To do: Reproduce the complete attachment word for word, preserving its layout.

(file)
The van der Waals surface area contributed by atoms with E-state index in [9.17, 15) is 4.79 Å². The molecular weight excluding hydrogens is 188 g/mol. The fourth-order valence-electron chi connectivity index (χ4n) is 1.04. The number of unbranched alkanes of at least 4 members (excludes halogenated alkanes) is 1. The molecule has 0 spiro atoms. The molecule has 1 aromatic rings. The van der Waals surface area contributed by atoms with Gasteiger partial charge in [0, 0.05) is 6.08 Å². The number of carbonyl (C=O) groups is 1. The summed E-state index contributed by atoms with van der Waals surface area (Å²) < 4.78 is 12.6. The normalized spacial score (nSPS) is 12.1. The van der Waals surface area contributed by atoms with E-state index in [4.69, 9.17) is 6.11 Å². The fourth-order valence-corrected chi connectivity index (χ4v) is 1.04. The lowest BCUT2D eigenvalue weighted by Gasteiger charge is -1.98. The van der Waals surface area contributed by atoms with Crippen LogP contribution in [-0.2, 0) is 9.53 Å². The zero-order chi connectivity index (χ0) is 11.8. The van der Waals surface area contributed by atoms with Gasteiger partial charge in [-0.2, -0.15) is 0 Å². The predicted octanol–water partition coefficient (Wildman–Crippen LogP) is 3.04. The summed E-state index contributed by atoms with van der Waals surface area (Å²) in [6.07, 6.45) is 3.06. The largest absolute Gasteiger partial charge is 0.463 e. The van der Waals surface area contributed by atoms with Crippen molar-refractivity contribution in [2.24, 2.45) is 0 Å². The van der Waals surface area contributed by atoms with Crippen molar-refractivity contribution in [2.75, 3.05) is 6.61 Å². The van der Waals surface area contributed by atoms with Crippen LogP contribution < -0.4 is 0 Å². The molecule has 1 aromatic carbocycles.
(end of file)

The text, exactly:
The van der Waals surface area contributed by atoms with E-state index in [9.17, 15) is 4.79 Å². The molecular weight excluding hydrogens is 188 g/mol. The fourth-order valence-electron chi connectivity index (χ4n) is 1.04. The number of unbranched alkanes of at least 4 members (excludes halogenated alkanes) is 1. The molecule has 0 spiro atoms. The molecule has 1 aromatic rings. The van der Waals surface area contributed by atoms with Gasteiger partial charge in [0, 0.05) is 6.08 Å². The number of carbonyl (C=O) groups is 1. The summed E-state index contributed by atoms with van der Waals surface area (Å²) < 4.78 is 12.6. The normalized spacial score (nSPS) is 12.1. The van der Waals surface area contributed by atoms with E-state index in [4.69, 9.17) is 6.11 Å². The fourth-order valence-corrected chi connectivity index (χ4v) is 1.04. The lowest BCUT2D eigenvalue weighted by Gasteiger charge is -1.98. The van der Waals surface area contributed by atoms with Crippen LogP contribution in [-0.2, 0) is 9.53 Å². The zero-order chi connectivity index (χ0) is 11.8. The van der Waals surface area contributed by atoms with Gasteiger partial charge in [-0.2, -0.15) is 0 Å². The predicted octanol–water partition coefficient (Wildman–Crippen LogP) is 3.04. The summed E-state index contributed by atoms with van der Waals surface area (Å²) in [6.07, 6.45) is 3.06. The largest absolute Gasteiger partial charge is 0.463 e. The van der Waals surface area contributed by atoms with Crippen molar-refractivity contribution in [2.24, 2.45) is 0 Å². The van der Waals surface area contributed by atoms with Crippen molar-refractivity contribution in [2.75, 3.05) is 6.61 Å². The van der Waals surface area contributed by atoms with Crippen LogP contribution < -0.4 is 0 Å². The molecule has 1 aromatic carbocycles.